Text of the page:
It took a guy like David Bailey to handle all the mighty CR500R could dish out.
I always loved these Honda “wing” graphics. They were clean, classy, and a far cry from the hideous cartoon graphics that would be plastered on CR’s in the early 90’s.
In an effort to tame the big Honda’s mid-range explosion, Honda had changed the piston, head and ignition timing from the barnstorming ’85 model. The result was a slightly less sudden low to mid-range transition and decent over-rev. The CR was still not as easy to ride as the KIPS equipped ’86 KX500, but at least it was capable of being ridden by normal human beings. The excellent shifting five speed transmission offered a gear for every situation and the sturdy clutch was more than up to handling the Honda’s massive power. The ’86 Honda was at its best when short shifted and torqued around the track. If you made the best use of its ample torque curve, you could set blistering laps on the 500 Honda.
Another cool feature on Honda’s of this era was the color coded number plates. The bike’s plates came pre-painted to match the bikes class. 125’s were black, 250’s white and the men’s machines were yellow. It was cool little features like this that added to the mid-eighties Honda mystique.
The 1986 CR’s were the first production machines to receive Showa’s new “cartridge” fork damping system. Cartridge forks had been a staple on “works” racers for years, and in ’86 the technology finally made its way to the general public. The cartridge system allowed for more precise damping control and a wider range of tuning than traditional damper rod designs. In ’86 that put Honda miles ahead of its competition in the fork wars. Out back, the story was not as good. The Pro-Link rear shock was slightly harsh and not nearly as refined as the Showa forks.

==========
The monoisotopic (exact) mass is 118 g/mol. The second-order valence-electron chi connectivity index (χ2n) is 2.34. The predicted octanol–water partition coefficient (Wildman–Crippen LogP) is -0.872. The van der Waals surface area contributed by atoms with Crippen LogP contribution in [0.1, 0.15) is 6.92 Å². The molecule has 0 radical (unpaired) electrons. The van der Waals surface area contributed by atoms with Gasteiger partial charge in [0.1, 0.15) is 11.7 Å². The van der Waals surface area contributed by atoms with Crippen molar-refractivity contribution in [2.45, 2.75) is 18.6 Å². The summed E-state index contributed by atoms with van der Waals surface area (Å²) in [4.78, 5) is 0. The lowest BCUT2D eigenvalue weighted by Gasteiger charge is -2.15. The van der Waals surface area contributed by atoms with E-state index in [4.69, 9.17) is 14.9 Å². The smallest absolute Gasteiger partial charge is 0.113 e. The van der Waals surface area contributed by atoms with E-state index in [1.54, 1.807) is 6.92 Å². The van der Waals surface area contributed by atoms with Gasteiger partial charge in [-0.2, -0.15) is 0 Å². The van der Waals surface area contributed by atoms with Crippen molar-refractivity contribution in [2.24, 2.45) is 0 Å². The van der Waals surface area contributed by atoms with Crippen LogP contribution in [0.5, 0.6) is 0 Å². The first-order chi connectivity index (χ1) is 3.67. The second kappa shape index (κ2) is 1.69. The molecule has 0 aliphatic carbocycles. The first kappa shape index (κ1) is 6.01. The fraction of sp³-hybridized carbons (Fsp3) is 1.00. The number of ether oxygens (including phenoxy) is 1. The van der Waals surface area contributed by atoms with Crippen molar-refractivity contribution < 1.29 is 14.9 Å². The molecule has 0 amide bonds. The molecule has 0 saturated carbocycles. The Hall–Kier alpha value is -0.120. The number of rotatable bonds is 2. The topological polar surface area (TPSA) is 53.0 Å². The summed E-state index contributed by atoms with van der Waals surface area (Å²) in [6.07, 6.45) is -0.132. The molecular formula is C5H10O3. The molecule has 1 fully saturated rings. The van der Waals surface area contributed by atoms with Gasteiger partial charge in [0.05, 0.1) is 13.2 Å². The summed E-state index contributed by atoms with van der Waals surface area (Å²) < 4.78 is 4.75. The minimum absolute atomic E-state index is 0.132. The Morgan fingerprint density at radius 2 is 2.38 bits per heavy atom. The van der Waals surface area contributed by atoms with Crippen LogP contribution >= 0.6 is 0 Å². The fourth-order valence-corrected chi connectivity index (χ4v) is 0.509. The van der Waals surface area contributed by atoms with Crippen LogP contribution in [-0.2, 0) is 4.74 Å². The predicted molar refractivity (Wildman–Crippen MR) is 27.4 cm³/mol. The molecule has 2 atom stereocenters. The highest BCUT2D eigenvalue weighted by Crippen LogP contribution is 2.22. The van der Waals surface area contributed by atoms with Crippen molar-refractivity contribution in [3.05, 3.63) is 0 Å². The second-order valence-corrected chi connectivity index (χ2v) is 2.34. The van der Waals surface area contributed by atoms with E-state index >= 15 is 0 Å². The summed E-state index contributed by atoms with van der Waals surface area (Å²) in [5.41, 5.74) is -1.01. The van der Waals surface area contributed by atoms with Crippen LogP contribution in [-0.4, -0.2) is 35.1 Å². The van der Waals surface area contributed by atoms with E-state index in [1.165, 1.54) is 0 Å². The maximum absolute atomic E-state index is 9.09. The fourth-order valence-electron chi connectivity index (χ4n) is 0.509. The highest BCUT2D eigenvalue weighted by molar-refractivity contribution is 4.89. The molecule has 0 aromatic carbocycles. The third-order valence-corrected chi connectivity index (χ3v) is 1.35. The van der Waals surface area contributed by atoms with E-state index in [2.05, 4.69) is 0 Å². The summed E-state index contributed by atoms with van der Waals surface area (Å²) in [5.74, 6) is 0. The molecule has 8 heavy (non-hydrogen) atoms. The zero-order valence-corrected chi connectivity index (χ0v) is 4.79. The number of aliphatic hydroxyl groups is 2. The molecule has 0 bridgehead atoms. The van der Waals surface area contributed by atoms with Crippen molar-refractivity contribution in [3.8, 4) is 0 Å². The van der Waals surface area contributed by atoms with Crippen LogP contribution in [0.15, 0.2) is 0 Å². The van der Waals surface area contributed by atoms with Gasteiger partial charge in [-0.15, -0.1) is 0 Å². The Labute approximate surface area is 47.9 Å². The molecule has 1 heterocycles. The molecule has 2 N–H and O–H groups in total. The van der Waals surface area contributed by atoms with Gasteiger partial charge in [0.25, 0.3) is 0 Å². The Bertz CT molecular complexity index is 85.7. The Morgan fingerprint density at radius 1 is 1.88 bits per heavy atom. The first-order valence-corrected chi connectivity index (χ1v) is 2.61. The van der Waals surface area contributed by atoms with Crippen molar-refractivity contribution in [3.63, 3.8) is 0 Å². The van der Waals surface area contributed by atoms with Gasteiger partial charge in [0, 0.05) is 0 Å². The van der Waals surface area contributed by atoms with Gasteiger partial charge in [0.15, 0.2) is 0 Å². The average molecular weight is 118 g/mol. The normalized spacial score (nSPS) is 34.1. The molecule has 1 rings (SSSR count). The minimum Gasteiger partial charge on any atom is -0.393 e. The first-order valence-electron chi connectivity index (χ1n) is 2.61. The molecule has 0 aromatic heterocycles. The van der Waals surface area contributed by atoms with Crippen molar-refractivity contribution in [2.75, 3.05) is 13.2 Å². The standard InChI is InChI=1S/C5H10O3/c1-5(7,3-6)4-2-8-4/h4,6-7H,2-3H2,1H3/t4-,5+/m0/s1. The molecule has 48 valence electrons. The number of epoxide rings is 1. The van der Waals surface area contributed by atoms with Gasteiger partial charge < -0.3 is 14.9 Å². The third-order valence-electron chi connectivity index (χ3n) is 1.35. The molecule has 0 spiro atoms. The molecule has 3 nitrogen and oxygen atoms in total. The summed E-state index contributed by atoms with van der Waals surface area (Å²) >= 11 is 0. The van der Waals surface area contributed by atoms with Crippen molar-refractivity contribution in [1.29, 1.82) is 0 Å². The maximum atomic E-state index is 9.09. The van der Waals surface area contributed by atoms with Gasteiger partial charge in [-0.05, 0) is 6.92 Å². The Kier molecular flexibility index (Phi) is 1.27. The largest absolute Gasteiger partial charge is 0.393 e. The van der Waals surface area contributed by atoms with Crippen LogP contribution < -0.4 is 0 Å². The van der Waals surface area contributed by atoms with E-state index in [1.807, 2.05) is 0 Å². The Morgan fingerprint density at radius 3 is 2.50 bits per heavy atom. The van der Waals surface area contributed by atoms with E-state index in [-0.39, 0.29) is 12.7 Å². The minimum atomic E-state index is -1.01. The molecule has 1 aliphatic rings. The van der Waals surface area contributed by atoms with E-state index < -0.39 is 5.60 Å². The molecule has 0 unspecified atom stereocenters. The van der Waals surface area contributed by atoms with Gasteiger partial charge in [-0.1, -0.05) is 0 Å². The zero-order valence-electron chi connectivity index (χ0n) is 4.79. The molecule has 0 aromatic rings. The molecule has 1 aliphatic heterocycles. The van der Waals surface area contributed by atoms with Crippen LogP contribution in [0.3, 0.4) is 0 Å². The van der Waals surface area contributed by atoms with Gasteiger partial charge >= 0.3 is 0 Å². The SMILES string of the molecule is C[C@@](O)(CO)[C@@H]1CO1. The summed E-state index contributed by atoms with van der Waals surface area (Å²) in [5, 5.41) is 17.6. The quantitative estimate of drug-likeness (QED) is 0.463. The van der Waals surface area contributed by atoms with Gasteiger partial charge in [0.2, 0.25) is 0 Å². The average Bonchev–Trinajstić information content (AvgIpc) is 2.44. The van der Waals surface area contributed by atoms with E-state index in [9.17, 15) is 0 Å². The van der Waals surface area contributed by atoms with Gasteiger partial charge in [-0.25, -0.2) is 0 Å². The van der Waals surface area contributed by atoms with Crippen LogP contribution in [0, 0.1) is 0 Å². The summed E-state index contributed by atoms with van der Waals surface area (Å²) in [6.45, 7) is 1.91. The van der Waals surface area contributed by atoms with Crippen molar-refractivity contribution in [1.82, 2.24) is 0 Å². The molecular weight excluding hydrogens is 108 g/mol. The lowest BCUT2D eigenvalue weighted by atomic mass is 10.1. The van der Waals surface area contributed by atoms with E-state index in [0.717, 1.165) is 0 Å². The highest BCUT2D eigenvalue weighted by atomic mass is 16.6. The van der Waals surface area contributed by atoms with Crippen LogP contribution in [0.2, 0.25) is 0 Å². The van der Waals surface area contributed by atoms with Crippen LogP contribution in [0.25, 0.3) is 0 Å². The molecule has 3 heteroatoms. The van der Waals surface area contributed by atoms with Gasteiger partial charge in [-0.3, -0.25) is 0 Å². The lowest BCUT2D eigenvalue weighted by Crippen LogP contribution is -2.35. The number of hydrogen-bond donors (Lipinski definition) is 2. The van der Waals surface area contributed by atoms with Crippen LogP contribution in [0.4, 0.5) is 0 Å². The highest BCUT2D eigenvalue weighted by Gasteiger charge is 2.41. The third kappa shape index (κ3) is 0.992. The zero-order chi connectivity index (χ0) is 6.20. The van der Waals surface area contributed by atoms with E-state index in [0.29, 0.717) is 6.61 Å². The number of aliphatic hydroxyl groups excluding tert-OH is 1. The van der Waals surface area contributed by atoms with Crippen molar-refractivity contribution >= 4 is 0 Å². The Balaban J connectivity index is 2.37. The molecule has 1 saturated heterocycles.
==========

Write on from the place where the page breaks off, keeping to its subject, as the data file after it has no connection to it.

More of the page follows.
A guided missile is a good way to describe a 500cc two-stroke. Modern 450cc four-strokes actually put out power comparable to these old beasts but they do it in a much friendlier manner. The sudden explosion of power these bikes produced made them a semi-terrifying thrill ride.
The handling of the ’86 CR500R was typical mid-eighties Honda, with excellent turning habits and an aversion to fast rough straights. Few things in the world are as terrifying as a 60hp 230 pound rocket trying to shake you off its back at 50mph. Headshake on these bikes was no joke, if it started oscillating that front end lock to lock, the only thing to do was say a prayer and hold on for dear life. Riding these bikes was a scare-a-minute affair in more ways than one.